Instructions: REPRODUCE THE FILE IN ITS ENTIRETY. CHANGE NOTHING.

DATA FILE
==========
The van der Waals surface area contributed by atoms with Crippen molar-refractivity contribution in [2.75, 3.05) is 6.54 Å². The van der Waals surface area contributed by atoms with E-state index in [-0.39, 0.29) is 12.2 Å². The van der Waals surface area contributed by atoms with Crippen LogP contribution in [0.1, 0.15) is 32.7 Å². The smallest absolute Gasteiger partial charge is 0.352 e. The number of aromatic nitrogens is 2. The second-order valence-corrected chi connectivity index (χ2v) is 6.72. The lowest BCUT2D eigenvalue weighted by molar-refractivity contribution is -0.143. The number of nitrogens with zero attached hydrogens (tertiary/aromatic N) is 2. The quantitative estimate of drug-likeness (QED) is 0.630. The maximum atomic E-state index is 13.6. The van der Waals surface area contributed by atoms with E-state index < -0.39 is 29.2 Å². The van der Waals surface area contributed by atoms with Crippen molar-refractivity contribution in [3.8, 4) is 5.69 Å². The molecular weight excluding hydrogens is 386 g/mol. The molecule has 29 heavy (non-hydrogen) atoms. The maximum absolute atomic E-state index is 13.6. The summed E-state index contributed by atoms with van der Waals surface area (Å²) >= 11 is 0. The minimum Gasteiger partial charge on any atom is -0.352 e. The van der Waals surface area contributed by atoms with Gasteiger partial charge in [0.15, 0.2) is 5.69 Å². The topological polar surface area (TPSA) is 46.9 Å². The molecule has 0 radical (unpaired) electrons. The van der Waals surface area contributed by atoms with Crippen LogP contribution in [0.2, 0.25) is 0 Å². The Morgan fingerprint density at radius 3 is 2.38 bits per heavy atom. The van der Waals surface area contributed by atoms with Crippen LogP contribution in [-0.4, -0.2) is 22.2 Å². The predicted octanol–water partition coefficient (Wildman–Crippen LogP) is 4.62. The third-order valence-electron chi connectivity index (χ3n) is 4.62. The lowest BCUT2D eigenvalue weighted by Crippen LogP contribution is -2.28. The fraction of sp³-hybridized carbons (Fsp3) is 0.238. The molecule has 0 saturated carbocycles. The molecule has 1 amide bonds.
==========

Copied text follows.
The van der Waals surface area contributed by atoms with Crippen molar-refractivity contribution in [2.75, 3.05) is 6.54 Å². The van der Waals surface area contributed by atoms with E-state index in [-0.39, 0.29) is 12.2 Å². The van der Waals surface area contributed by atoms with Crippen LogP contribution in [0.1, 0.15) is 32.7 Å². The smallest absolute Gasteiger partial charge is 0.352 e. The number of aromatic nitrogens is 2. The second-order valence-corrected chi connectivity index (χ2v) is 6.72. The lowest BCUT2D eigenvalue weighted by molar-refractivity contribution is -0.143. The number of nitrogens with zero attached hydrogens (tertiary/aromatic N) is 2. The quantitative estimate of drug-likeness (QED) is 0.630. The maximum atomic E-state index is 13.6. The van der Waals surface area contributed by atoms with E-state index < -0.39 is 29.2 Å². The van der Waals surface area contributed by atoms with Crippen molar-refractivity contribution in [3.8, 4) is 5.69 Å². The molecular weight excluding hydrogens is 386 g/mol. The molecule has 29 heavy (non-hydrogen) atoms. The maximum absolute atomic E-state index is 13.6. The summed E-state index contributed by atoms with van der Waals surface area (Å²) >= 11 is 0. The minimum Gasteiger partial charge on any atom is -0.352 e. The van der Waals surface area contributed by atoms with Gasteiger partial charge in [0.15, 0.2) is 5.69 Å². The topological polar surface area (TPSA) is 46.9 Å². The molecule has 0 radical (unpaired) electrons. The van der Waals surface area contributed by atoms with Crippen LogP contribution in [0.2, 0.25) is 0 Å². The Morgan fingerprint density at radius 3 is 2.38 bits per heavy atom. The van der Waals surface area contributed by atoms with Crippen LogP contribution in [-0.4, -0.2) is 22.2 Å². The predicted octanol–water partition coefficient (Wildman–Crippen LogP) is 4.62. The third-order valence-electron chi connectivity index (χ3n) is 4.62. The lowest BCUT2D eigenvalue weighted by Crippen LogP contribution is -2.28. The fraction of sp³-hybridized carbons (Fsp3) is 0.238. The molecule has 0 saturated carbocycles. The molecule has 1 amide bonds.